A Riemann surface of genus g has at most 84(g − 1) automorphisms. A Hurwitz surface is one for which this maximum is attained; the corresponding group of automorphisms is called a Hurwitz group. By uniformization, the surface admits a hyperbolic structure wherein the automorphisms act by isometry. Such isometries descend from the (2,3,7) triangle group T acting on the universal cover H2. We develop a combinatorial approach which leads to a classification of the conjugacy classes of hyperbolic...
Show moreA Riemann surface of genus g has at most 84(g − 1) automorphisms. A Hurwitz surface is one for which this maximum is attained; the corresponding group of automorphisms is called a Hurwitz group. By uniformization, the surface admits a hyperbolic structure wherein the automorphisms act by isometry. Such isometries descend from the (2,3,7) triangle group T acting on the universal cover H2. We develop a combinatorial approach which leads to a classification of the conjugacy classes of hyperbolic elements of T, arranged by length. This allows us to study the closed geodesics of Hurwitz surfaces by performing calculations in the corresponding Hurwitz groups. We identify the systoles and other short curves on most of the Hurwitz surfaces of genus less than 10,000. We also determine which of these surfaces are chiral and which are amphichiral. In addition, we show that certain families of closed geodesics are simple on every Hurwitz surface.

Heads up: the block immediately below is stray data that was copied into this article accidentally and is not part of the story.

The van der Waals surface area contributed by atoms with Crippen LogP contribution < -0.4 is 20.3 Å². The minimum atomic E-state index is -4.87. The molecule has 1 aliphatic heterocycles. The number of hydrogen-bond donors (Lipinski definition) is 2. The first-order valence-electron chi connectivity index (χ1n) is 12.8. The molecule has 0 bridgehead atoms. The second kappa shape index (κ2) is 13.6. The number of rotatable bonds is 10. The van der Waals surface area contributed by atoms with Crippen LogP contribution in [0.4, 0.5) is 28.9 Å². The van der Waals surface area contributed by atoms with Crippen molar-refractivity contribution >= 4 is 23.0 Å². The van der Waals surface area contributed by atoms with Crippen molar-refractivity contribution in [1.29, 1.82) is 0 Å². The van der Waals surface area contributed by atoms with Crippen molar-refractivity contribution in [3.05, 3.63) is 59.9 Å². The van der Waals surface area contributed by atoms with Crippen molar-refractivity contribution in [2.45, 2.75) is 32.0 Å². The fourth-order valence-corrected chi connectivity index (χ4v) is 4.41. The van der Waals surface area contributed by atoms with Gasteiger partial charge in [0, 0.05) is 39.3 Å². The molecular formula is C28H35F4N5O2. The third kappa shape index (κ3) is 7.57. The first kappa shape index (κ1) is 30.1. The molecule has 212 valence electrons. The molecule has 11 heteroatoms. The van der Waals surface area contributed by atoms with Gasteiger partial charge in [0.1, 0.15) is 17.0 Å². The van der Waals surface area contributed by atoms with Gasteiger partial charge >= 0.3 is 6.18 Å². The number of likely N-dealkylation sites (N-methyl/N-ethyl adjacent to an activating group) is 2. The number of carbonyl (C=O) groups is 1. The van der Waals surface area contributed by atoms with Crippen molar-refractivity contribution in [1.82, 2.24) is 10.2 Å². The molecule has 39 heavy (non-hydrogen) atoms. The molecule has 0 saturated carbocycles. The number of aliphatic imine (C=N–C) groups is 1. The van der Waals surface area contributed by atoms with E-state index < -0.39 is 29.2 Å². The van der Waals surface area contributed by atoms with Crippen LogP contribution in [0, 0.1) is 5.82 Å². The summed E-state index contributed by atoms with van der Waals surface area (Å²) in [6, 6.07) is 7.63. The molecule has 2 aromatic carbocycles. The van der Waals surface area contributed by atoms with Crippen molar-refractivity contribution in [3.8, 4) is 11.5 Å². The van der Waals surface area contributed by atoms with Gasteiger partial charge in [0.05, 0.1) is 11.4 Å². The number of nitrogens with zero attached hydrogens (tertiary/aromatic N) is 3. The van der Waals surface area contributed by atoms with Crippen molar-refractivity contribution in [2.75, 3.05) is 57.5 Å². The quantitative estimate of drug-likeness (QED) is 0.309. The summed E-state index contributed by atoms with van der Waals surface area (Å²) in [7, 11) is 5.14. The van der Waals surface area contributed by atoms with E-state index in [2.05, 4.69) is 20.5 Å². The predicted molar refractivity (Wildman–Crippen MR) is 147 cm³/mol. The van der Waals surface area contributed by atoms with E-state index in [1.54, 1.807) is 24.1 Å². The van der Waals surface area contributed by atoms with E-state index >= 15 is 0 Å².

Show less  Date Issued
 2003
 Identifier
 FSU_migr_etd4544
 Format
 Thesis
 Title
 Envelopes, Duality, and Multipliers for Certain NonLocally Convex HardyLorentz Spaces.
 Creator

Lengfield, Marc, Oberlin, Daniel M., McKeague, Ian, Bellenot, Steven, Nolder, Craig, Department of Mathematics, Florida State University
 Abstract/Description

This dissertation is a study of the HardyLorentz spaces Hp,q for indices in the range 0 < p < 1, 0 < q ≤ ∞. More precisely, for p as indicated, we describe the dual spaces and Banach envelopes of the spaces Hp,q for finite values of q and do the same for H0p,∞, the closure of the polynomials in Hp,∞. In addition, we determine the sBanach envelopes for the spaces Hp,q in the cases 0 < q < p < s ≤ 1 and 0 < p < q ≤ s ≤ 1. As an application of our results we determine the multiplier spaces (Hp...
Show moreThis dissertation is a study of the HardyLorentz spaces Hp,q for indices in the range 0 < p < 1, 0 < q ≤ ∞. More precisely, for p as indicated, we describe the dual spaces and Banach envelopes of the spaces Hp,q for finite values of q and do the same for H0p,∞, the closure of the polynomials in Hp,∞. In addition, we determine the sBanach envelopes for the spaces Hp,q in the cases 0 < q < p < s ≤ 1 and 0 < p < q ≤ s ≤ 1. As an application of our results we determine the multiplier spaces (Hp,q, ℓs) for 0 < p < 1, 0 < q, s ≤ ∞.
Show less  Date Issued
 2004
 Identifier
 FSU_migr_etd3131
 Format
 Thesis
 Title